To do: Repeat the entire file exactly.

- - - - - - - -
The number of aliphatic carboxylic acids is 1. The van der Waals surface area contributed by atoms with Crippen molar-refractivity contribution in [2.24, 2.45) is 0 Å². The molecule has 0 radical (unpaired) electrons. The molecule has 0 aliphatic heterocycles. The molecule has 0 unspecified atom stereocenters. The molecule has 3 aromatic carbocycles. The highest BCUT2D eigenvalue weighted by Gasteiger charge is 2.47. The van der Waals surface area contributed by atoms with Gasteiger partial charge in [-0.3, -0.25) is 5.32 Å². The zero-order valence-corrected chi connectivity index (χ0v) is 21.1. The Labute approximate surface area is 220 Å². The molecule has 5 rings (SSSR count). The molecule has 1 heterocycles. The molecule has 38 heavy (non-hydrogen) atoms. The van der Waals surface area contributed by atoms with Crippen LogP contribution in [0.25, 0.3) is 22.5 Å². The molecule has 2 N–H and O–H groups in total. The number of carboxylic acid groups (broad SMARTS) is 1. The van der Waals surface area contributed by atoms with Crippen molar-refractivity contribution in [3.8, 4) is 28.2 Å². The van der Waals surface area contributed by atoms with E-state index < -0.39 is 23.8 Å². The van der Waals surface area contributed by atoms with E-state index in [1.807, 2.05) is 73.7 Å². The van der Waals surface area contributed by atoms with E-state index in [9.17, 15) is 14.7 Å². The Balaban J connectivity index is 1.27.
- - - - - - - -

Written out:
The number of aliphatic carboxylic acids is 1. The van der Waals surface area contributed by atoms with Crippen molar-refractivity contribution in [2.24, 2.45) is 0 Å². The molecule has 0 radical (unpaired) electrons. The molecule has 0 aliphatic heterocycles. The molecule has 0 unspecified atom stereocenters. The molecule has 3 aromatic carbocycles. The highest BCUT2D eigenvalue weighted by Gasteiger charge is 2.47. The van der Waals surface area contributed by atoms with Gasteiger partial charge in [-0.3, -0.25) is 5.32 Å². The zero-order valence-corrected chi connectivity index (χ0v) is 21.1. The Labute approximate surface area is 220 Å². The molecule has 5 rings (SSSR count). The molecule has 1 heterocycles. The molecule has 38 heavy (non-hydrogen) atoms. The van der Waals surface area contributed by atoms with Crippen LogP contribution in [0.25, 0.3) is 22.5 Å². The molecule has 2 N–H and O–H groups in total. The number of carboxylic acid groups (broad SMARTS) is 1. The van der Waals surface area contributed by atoms with Crippen molar-refractivity contribution in [3.8, 4) is 28.2 Å². The van der Waals surface area contributed by atoms with E-state index < -0.39 is 23.8 Å². The van der Waals surface area contributed by atoms with E-state index in [1.807, 2.05) is 73.7 Å². The van der Waals surface area contributed by atoms with E-state index in [9.17, 15) is 14.7 Å². The Balaban J connectivity index is 1.27.